United Airlines is in hot water again over yet another incident involving a flight to Chicago’s O’Hare Airport. According to the Inquisitr, a giant bunny named Simon died on Monday night while being transported from London to Chicago. The death of this rabbit is causing renewed outrage for the beleaguered company. However, is the problem of animal deaths on flights really unique to United Airlines?
According to the Inquisitr, Simon was the 10-month-old son of Darius, the largest rabbit in the world, who weighs in at a whopping 50 pounds and is four-foot-four inches in length. The furry legacy was purchased by farmland investment manager Bryan Bergdale for Steve Bruere, who owns an Iowa real estate investment company. Bunny breeder Annette Edwards traveled with Simon on his journey to Chicago. She stated that when the bunny underwent a required medical check-up before the flight, the veterinarian stated that the rabbit was perfectly healthy. The bunny was found dead at the aptly named O’Hare airport shortly after the plane arrived.
ABC News states that the three-foot-long bunny rabbit seemed healthy as he left the plane in O’Hare, according to United spokesman Charles Hobart. However, staff soon discovered that what appeared to be an innocuous bunny nap was actually the permanent stillness of death. Marcia Coburn, President of Red Door Animal Shelter, says that it is not easy for rabbits to endure the experience of flying in a cargo hold with predators, explaining,
“It’s still going to have that prey animal instinct, it’s still going to be scared…they can die of heart attacks out of fear.”
According to ABC News, a post-mortem examination was not performed to determine the cause of the bunny’s death.
United Airlines’ Record On Animal Deaths
According to the New York Times, 35 animals died in transit in the United States in 2017. Although seventeen airlines were included in the United States Department of Transportation study, United Airlines accounted for 14 of the 35 deaths. USA Today reports that 53 creatures died on United Airlines from January 2012 to February 2017, making them responsible for over one-third of deaths aboard U.S. flights over the past five years, according to the Air Travel Consumer Report from the Department of Transportation.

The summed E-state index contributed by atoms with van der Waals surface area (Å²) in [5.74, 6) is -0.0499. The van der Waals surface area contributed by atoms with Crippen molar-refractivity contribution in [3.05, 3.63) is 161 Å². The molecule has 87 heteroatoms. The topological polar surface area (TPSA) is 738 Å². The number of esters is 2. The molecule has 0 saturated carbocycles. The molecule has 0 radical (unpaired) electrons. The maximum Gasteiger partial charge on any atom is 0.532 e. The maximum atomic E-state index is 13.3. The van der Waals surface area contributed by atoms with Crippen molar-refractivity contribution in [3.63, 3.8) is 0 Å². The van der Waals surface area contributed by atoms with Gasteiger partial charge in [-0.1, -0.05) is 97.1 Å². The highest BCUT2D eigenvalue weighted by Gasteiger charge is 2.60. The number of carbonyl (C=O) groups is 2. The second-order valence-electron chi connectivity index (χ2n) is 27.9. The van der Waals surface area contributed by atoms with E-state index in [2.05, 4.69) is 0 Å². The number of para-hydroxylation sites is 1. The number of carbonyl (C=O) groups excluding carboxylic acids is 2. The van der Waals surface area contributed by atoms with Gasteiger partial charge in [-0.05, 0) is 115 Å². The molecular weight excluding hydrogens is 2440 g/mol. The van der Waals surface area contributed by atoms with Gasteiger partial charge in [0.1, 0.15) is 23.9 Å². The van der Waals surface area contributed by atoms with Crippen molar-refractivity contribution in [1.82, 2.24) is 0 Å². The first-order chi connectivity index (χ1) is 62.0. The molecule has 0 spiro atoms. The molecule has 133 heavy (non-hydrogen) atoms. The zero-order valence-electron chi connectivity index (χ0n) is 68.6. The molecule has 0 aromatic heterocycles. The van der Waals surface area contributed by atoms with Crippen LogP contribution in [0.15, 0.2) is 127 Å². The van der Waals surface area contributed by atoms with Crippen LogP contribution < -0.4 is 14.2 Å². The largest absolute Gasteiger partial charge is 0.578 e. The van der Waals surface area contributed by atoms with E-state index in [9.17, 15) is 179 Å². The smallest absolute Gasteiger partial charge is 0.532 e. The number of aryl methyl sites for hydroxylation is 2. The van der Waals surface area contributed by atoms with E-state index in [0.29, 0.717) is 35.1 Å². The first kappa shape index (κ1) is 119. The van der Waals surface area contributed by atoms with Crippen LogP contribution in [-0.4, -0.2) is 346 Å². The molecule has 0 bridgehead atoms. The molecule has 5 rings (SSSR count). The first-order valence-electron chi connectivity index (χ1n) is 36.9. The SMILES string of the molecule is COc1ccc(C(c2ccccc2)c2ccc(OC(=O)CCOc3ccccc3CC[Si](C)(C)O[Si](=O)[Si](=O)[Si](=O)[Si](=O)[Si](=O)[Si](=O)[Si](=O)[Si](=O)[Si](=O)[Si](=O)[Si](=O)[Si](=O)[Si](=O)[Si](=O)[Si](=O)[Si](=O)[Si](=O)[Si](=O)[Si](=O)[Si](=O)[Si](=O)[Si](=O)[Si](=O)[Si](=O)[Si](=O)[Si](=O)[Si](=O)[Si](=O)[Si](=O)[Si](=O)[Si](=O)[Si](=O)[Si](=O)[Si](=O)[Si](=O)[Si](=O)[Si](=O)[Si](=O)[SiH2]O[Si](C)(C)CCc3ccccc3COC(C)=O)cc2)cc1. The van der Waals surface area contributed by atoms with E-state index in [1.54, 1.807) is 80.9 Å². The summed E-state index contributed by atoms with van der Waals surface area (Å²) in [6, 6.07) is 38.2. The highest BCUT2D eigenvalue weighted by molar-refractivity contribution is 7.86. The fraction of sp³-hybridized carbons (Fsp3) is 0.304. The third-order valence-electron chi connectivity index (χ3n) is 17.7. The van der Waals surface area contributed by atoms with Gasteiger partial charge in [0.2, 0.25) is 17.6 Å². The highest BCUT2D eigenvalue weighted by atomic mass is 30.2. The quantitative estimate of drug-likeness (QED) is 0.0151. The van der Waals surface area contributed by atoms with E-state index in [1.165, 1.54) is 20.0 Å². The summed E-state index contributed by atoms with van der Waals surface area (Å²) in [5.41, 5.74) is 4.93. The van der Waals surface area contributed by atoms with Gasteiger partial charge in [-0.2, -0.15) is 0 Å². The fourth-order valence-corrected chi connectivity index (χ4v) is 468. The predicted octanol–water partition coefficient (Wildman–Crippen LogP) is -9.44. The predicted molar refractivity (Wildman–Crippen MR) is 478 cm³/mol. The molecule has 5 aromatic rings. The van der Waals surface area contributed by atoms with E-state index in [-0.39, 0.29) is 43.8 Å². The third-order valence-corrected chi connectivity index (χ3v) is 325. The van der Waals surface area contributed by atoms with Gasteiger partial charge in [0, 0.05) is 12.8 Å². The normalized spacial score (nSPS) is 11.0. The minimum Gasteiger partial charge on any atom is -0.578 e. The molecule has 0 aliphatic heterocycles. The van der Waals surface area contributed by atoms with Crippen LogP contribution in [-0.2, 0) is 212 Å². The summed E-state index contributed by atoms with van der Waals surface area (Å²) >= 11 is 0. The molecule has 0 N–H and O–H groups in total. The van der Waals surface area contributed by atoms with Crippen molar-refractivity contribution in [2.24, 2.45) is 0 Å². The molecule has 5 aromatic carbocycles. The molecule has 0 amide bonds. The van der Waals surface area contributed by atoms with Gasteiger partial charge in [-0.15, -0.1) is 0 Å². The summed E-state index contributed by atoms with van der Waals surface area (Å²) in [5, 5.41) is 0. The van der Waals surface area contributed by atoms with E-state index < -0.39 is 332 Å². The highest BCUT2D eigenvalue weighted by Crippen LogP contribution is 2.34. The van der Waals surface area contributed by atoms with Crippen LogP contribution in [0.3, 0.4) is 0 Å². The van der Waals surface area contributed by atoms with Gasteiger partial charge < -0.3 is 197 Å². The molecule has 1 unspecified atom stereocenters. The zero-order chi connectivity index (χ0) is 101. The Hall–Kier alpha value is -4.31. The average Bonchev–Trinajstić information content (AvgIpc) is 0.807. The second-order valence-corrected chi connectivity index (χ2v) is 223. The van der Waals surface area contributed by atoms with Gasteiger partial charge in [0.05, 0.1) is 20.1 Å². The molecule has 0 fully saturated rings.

Although these numbers comparing United Airlines to other airlines are shocking, it should be noted that United did not have the worst track record with animal demise when those numbers are compared with the total number of creatures that United Airlines has transported, reports USA Today. In 2016, United Airlines reported deaths or injuries in only 2.11 out of every 10,000 animals transported that year, of which there were a total of 109,149. That year, Hawaiian Airlines had a rate of 3.99 animal deaths or injuries per 10,000. Envoy Air has an even worse track record, with 5.98 animal fatalities or injuries out of every 10,000 transported in 2015.
According to USA Today, seven airlines (Allegiant, Frontier, JetBlue, National, Southwest, Spirit and Virgin America) did not transport any animals in cargo last year.
Is It Safe To Fly Animals In Cargo?
According to the leader of People for the Ethical Treatment of Animals, the answer is no. USA Today published President of PETA Ingrid Newkirk’s explanation:
“This rabbit’s death is not unique — more than 300 animals have died in cargo holds since 2005, and many more have been injured or lost. PETA urges United to join JetBlue and Southwest in prohibiting companion animals from being flown as checked baggage in the confusion, noise, extreme temperatures, and improper pressurization of a cargo hold.”
Janet Sinclair, a woman who flew her dog and cat from California to Massachusetts in 2013, concurs. Condé Nast Traveler reports that United Airlines staff neglected to transfer the pets to an air-conditioned van during a Houston layover as promised, instead leaving the greyhound dog in a crate in 91-degree heat on the tarmac, while the cat was still inside the plane. The pets never made it to the climate-controlled van. When Sinclair arrived in Boston, she was horrified to discover that the inside surface of both crates was covered in feces and vomit. The dog, whose surroundings were also covered in blood, had been left in the crate for the entire 15-hour journey and was not given an opportunity to exercise during the layover as promised. The cat was dehydrated but relatively stable. After Sinclair took the apparently dying dog to the vet, the greyhound was diagnosed with heat stroke and a urinary tract infection that were a result of the hyperthermia that the dog suffered during her United Airlines flight. Sinclair says of the ordeal,
“She trusted me…if I’d known how she would be treated, I would never in a million years have traveled on the plane with my dog.”
International pet moving specialist Cory Robinette says that the chances of a pet dying on a flight are very low, explaining, “It’s not likely. We are moving pets daily all around the world and we don’t have incidents of death,” reports local Tampa outlet WTSP News. Robinette urges pet owners to prepare in advance, getting the pet used to the crate in order to reduce stress-related injuries.
Transporting pets in the cargo area of a plane is a controversial practice that is facing further scrutiny in light of the death of a prized rabbit on a United Airlines flight. This latest incident comes only a few weeks after United Airlines violently dragged passenger Dr. David Dao out of an overbooked plane after the doctor refused to leave voluntarily. This debacle led to mass protests of United Airlines, according to the Inquisitr. It is unclear whether there will be another public outcry over United Airlines’ role in the unfortunate bunny death.
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